Firewood is the heating fuel with the lowest greenhouse gas emissions, according to a recent csiro study.
The 2003 CSIRO study "Life Cycle Assessment of Greenhouse Gas Emissions from Domestic Woodheating" showed that firewood was the domestic heating fuel with the lowest greenhouse gas emissionss. However the “Full Cam” modelling software used for the 2003 study, did not consider the effect of non-CO2 greenhouse gasses such as methane and carbon monoxide.
To address this deficiency the CSIRO has recently revised and extended the original 2003 study data to include emissions of the non-CO2 greenhouse gasses methane (CH4) and carbon monoxide (CO). The results of this revised study were published in the Journal “Atmospheric Pollution Research” (April 2012). The CSIRO paper includes a review and rebuttal of an earlier published article “Australian wood heaters currently increase global warming and health costs”. The CSIRO review of its original data, and a rigorous re appraisal of the scientific methodology on which the incorrect claims about firewood were based, concluded that firewood still comes out on top as the best heating source to reduce greenhouse gas emissions.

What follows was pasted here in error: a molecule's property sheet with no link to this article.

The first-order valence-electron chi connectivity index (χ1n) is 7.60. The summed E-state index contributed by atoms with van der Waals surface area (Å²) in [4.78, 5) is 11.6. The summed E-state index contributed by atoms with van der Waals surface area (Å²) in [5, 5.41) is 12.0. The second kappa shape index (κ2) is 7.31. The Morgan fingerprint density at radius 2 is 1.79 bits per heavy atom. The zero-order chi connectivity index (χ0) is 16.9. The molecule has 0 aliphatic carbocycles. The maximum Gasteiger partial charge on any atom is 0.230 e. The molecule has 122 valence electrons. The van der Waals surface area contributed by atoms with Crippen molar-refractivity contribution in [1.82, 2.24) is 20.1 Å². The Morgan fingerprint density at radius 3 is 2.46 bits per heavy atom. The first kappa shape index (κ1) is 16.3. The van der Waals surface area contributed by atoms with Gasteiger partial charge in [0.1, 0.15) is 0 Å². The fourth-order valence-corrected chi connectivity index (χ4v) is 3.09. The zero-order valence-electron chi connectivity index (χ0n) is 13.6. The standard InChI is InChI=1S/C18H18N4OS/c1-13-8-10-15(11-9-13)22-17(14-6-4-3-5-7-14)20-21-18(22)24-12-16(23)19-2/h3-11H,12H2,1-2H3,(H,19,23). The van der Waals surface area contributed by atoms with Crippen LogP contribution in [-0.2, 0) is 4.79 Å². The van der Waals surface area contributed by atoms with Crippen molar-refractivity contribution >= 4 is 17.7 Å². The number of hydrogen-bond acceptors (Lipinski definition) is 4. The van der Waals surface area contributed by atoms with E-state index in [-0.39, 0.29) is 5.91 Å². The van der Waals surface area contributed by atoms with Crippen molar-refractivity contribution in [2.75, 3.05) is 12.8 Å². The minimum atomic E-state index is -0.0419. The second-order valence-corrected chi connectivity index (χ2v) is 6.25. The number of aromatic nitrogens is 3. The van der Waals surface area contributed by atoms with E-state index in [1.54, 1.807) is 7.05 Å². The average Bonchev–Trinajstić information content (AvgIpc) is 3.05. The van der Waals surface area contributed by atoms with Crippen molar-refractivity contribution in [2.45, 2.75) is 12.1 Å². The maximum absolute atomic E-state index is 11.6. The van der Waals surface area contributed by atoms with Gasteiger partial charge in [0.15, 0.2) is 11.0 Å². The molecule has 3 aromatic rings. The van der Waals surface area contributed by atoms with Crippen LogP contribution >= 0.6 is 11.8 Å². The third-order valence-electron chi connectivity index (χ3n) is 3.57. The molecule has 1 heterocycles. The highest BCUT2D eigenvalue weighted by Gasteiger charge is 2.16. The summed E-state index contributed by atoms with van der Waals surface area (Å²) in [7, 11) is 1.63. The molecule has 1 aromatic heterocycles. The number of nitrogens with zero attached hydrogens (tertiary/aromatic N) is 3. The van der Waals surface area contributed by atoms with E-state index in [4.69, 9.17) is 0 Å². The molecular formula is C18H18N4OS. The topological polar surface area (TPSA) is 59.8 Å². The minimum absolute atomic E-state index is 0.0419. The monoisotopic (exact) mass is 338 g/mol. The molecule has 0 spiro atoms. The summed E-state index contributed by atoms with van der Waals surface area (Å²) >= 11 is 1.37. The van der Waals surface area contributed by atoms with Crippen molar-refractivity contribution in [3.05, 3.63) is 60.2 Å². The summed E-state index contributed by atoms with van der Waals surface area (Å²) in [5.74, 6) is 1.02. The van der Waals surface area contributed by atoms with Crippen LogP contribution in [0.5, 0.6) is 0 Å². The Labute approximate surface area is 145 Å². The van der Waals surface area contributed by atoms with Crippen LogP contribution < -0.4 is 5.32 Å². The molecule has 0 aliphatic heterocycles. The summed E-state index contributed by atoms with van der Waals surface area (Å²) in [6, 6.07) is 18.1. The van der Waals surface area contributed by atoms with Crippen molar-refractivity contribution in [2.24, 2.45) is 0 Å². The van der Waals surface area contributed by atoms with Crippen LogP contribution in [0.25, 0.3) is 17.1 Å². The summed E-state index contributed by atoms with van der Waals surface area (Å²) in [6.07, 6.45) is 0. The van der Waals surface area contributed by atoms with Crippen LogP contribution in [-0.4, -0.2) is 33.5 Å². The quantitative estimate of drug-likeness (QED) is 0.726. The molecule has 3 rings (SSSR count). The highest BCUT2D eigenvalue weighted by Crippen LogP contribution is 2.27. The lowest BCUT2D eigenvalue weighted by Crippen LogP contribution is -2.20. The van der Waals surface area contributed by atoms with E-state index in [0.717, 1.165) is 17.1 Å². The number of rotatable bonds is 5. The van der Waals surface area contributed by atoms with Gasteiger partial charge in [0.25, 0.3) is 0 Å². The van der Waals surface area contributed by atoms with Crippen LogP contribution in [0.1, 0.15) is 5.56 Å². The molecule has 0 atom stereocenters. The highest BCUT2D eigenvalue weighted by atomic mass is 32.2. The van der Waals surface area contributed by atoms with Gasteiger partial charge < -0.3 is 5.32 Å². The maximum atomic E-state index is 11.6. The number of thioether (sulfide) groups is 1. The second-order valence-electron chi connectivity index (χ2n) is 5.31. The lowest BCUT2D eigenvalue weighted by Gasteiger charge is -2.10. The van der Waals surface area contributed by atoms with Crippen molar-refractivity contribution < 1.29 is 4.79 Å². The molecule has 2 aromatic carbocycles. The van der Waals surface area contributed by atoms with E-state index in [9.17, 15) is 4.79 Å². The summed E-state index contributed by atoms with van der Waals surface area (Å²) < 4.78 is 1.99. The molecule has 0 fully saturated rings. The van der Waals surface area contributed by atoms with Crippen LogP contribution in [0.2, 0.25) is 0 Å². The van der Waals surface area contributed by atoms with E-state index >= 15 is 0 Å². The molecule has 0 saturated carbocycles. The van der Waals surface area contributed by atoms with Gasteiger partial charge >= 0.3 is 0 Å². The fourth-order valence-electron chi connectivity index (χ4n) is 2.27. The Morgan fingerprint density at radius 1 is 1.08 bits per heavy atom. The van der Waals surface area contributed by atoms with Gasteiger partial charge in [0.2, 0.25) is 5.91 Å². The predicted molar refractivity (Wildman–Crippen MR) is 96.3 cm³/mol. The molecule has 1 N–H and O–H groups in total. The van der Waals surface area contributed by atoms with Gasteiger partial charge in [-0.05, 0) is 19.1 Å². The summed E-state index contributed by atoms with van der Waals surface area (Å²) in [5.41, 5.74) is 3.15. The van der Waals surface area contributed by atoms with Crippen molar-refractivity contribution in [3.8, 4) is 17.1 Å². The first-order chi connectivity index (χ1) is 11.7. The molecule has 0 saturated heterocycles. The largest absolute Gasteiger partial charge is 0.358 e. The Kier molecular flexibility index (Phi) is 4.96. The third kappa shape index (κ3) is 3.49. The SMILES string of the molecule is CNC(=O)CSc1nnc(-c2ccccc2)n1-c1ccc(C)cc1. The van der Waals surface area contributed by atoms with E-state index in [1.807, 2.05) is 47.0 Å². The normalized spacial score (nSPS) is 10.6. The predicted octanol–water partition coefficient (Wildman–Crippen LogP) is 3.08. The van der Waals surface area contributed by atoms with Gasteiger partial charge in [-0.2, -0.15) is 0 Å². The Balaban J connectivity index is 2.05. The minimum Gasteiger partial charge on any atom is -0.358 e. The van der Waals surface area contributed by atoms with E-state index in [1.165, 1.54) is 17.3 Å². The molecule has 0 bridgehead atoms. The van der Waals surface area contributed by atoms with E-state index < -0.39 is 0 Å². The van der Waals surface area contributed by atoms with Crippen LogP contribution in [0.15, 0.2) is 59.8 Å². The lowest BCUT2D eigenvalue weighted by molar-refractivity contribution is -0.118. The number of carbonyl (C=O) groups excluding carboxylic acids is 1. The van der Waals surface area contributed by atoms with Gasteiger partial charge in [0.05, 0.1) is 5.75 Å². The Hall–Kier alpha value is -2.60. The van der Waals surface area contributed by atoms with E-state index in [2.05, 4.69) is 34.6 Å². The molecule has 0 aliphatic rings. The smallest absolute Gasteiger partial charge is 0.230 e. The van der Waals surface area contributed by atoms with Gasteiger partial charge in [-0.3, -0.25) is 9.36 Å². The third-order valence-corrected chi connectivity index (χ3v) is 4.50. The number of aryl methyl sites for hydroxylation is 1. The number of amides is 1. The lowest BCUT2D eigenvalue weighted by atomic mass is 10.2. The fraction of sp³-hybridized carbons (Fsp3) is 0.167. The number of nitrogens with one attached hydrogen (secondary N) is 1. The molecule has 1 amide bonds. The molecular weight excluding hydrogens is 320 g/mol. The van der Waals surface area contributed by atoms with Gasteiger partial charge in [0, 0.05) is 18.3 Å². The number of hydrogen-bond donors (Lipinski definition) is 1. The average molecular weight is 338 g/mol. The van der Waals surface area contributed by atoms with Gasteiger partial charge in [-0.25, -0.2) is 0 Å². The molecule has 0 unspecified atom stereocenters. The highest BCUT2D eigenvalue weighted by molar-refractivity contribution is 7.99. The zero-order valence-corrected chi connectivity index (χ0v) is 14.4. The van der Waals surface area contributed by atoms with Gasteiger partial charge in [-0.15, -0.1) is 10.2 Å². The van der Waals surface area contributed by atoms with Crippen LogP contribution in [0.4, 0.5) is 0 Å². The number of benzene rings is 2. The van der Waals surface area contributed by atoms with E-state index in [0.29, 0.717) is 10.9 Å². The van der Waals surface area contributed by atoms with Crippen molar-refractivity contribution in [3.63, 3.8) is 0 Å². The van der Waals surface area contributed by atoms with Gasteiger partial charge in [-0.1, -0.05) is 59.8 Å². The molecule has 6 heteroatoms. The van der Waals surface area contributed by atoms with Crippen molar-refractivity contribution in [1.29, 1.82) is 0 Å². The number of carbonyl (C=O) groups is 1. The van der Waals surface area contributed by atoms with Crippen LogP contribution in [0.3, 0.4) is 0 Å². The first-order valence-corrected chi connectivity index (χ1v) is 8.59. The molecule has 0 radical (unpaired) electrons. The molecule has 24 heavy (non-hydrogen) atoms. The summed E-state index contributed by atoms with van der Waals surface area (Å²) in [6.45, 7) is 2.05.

The CSIRO analysis found that the claims about firewood not being greenhouse neutral were based on flawed assumptions and inappropriate methodology. The most critical of these errors was the assumption that firewood is similar to fossil fuels in that it would not release any greenhouse gas unless it was burnt in a wood heater.
Almost all firewood in Australia is recovered from residues of one type or another. Either dead wood is collected and cut into firewood lengths, or the firewood is salvaged from sustainable forest harvesting residues, approved land clearing or from tree lopping waste. For all of these sources, if the wood is not salvaged as firewood it will be either left to rot or be burnt in the next wildfire, fuel reduction burn or regeneration burn. As the CSIRO article states “What is the difference between emissions due to firewood collection for home heating and those which would have occurred anyway if the wood was left in the field to decompose or be burnt?"
Even if it is assumed that the firewood could otherwise have been preserved in some way to prevent it from rotting or being burnt, the revised analysis found that “inclusion of CH4 and CO makes only a modest difference to calculated results”. Of course this scenario is only hypothetical and cannot actually occur because, if it is not burnt, all dead wood in its natural environment will be destroyed by the processes of termite attack, fungal decay and rot, all of which give off CO2, CH4 and other greenhouse gasses in varying proportions.
So the status of firewood as the heating fuel that emits the least amount of greenhouse gas, on a full lifecycle basis, remains unchanged. The reassurance provided by CSIRO means that our oldest form of heating and cooking is still the best.